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Publication numberUS7378308 B2
Publication typeGrant
Application numberUS 11/393,369
Publication dateMay 27, 2008
Filing dateMar 30, 2006
Priority dateMar 30, 2006
Fee statusPaid
Also published asCN100505263C, CN101047182A, US20070235823
Publication number11393369, 393369, US 7378308 B2, US 7378308B2, US-B2-7378308, US7378308 B2, US7378308B2
InventorsJu-Wang Hsu, Chih-Hsin Ko, Jyu-Horng Shieh, Baw-Ching Perng, Syun-Ming Jang
Original AssigneeTaiwan Semiconductor Manufacturing Company, Ltd.
Export CitationBiBTeX, EndNote, RefMan
External Links: USPTO, USPTO Assignment, Espacenet
CMOS devices with improved gap-filling
US 7378308 B2
Abstract
A semiconductor structure includes a substrate, and a first MOS device on the first region of the substrate wherein the first MOS device includes a first spacer liner. The semiconductor structure further includes a second MOS device on the second region wherein the second MOS device includes a second spacer liner. A first stressed film having a first thickness is formed over the first MOS device and directly on the first spacer liner. A second stressed film having a second thickness is formed over the second MOS device and directly on the second spacer liner. The first and the second stressed films may be formed of a same material.
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Claims(12)
1. A method of forming a semiconductor structure, the method comprising:
providing a semiconductor substrate comprising a first region and a second region;
forming a first gate stack over the first region and a second gate stack over the second region;
implanting the semiconductor substrate to form a lightly doped source/drain (LDD) region;
after the step of implanting the semiconductor substrate, blanket forming a spacer liner layer;
blanket forming a spacer layer on the spacer liner layer;
patterning the spacer liner layer to form a first and a second spacer liner having L-shapes;
patterning the spacer layer to form a first spacer over the first spacer liner and a second spacer over the second spacer liner;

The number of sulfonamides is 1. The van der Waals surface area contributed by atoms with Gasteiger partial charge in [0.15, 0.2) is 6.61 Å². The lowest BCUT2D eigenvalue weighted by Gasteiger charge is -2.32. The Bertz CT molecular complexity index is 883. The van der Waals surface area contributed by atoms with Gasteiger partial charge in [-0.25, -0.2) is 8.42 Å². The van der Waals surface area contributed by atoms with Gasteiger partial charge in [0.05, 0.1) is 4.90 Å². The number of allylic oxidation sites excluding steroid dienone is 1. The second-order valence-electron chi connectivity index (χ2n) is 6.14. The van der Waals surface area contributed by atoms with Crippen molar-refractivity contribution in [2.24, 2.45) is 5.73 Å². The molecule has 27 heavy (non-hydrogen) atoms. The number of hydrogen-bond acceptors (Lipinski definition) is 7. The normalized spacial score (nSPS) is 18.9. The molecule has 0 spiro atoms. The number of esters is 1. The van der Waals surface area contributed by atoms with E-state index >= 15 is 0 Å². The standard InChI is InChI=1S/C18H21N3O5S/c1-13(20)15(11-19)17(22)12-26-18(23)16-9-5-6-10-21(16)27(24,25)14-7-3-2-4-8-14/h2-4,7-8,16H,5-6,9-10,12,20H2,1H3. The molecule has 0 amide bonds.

removing the first and the second spacers; and
forming a contact etch stop layer (CESL) having a first portion over the first region and a second portion over the second region, wherein the CESL is directly on the first and the second spacer liners, and wherein the first portion has a first thickness substantially greater than a second thickness of the second portion.
2. The method of claim 1 further comprising forming an isolation region in the semiconductor substrate and adjoining the first and the second regions.
3. The method of claim 1, wherein the step of forming the CESL comprises: blanket forming a CESL; and
thinning a portion of the CESL over the second region.
4. The method of claim 1 wherein the step of forming the CESL comprises forming a first sub-layer and a second sub-layer comprising a different material from the first sub-layer.
5. A method of forming a semiconductor structure, the method comprising:
providing a semiconductor substrate comprising a first region and a second region;
forming a first gate stack over the first region and a second gate stack over the second region;
implanting the semiconductor substrate to form a lightly doped source/drain (LDD) region;
after the step of implanting the semiconductor substrate, forming a first spacer liner on a sidewall of the first gate stack;
forming a second spacer liner on a sidewall of the second gate stack;
forming a first spacer on a horizontal leg of the first spacer liner;
forming a second spacer on a horizontal leg of the second spacer liner;
removing the first and the second spacers;
forming suicide regions on source/drain regions;
forming a CESL over the first and the second regions; and
partially thinning a portion of the CESL over the second region.
6. The method of claim 5 further comprising forming a dielectric layer over the first and the second regions and on the first and the second spacer liners before the step of forming the CESL, wherein the dielectric layer comprises a different material from the CESL.
7. The method of claim 6 wherein the dielectric layer has a thickness of between about 50 Å and about 250 Å.
8. The method of claim 5, wherein the first and the second spacers are removed before the step of forming the silicide regions.
9. The method of claim 5, wherein the first and the second spacers are removed after the step of forming the silicide regions.